child’s play

As I have done every year since their incredible inception, I just made a donation to Child’s Play, and as I have felt every year since their incredible inception I am proud to be associated with it. It’s nice to be able to give to Sick Kids, because my lovely wife works there, and a friend of mine has been instrumental in getting the hospital all hooked up with the CP crew, but more than that it’s just nice to be able to give to sick kids. (I am not commenting on my friend’s loveliness in any way, because more than seven years of marriage and almost thirty years of learning things the hard way have taught me to recognize some of the sorts of things that have no winning condition associated with them.)

I’m not telling you what to do here, but I think your options are pretty clear at this point.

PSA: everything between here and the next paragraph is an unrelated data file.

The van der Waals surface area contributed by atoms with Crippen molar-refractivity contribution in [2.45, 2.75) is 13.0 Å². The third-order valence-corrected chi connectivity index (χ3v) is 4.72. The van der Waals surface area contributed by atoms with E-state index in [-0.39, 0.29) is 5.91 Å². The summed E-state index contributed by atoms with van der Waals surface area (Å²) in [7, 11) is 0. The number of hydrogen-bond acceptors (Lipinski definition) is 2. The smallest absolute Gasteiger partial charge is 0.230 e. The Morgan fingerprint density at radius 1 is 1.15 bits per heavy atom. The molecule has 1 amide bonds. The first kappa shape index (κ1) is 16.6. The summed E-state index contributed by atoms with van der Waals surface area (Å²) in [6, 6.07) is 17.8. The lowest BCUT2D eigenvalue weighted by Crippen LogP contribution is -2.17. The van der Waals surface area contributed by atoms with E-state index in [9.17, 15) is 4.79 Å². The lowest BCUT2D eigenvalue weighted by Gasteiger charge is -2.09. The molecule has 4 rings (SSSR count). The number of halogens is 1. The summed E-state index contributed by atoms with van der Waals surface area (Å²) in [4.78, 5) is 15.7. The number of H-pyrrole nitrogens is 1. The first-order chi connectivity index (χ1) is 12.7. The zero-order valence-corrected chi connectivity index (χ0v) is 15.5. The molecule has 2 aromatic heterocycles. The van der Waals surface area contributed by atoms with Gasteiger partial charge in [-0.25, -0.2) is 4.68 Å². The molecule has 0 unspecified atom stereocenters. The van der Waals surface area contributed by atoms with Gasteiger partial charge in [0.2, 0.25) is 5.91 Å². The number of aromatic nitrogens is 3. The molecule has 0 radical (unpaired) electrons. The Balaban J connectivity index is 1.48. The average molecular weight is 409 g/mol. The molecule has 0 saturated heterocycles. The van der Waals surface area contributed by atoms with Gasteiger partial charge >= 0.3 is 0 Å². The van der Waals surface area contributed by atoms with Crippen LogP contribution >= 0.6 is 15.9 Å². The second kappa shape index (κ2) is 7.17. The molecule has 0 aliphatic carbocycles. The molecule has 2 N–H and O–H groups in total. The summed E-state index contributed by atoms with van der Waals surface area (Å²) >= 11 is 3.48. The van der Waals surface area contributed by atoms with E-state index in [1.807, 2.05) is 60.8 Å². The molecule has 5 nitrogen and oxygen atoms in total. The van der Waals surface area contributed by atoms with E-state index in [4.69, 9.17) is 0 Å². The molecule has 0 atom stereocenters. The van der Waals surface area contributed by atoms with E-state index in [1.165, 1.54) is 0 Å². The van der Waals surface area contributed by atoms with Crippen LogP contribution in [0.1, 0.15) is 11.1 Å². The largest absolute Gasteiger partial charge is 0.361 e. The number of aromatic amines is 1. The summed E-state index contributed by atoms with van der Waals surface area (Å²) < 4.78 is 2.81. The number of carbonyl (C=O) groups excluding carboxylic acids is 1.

Two entirely unrelated things that I encountered today, both of which will stay in my head for a fair while:

I always knew that form could trump function to the detriment of value, but, as someone with verbal chops that I will immodestly describe as “above the norm”, I found this article about the perils of glibness to be quite compelling. (I suspect there is also peril to be found in long sentences, but what’s life without a little danger?)

On CBC this morning, I heard an interview with the first person to donate part of his liver to a stranger in Canada. The most affecting part of the interview was probably the passage that begins at about 7:20 in, with this from Mr. Gosling:

What separates me from the other people that don’t do this? The same thing, I suppose, that separates me from others who do much more.

Andy and the bio-ethicist from TGH weren’t the only ones tearing up during that segment, I have to confess.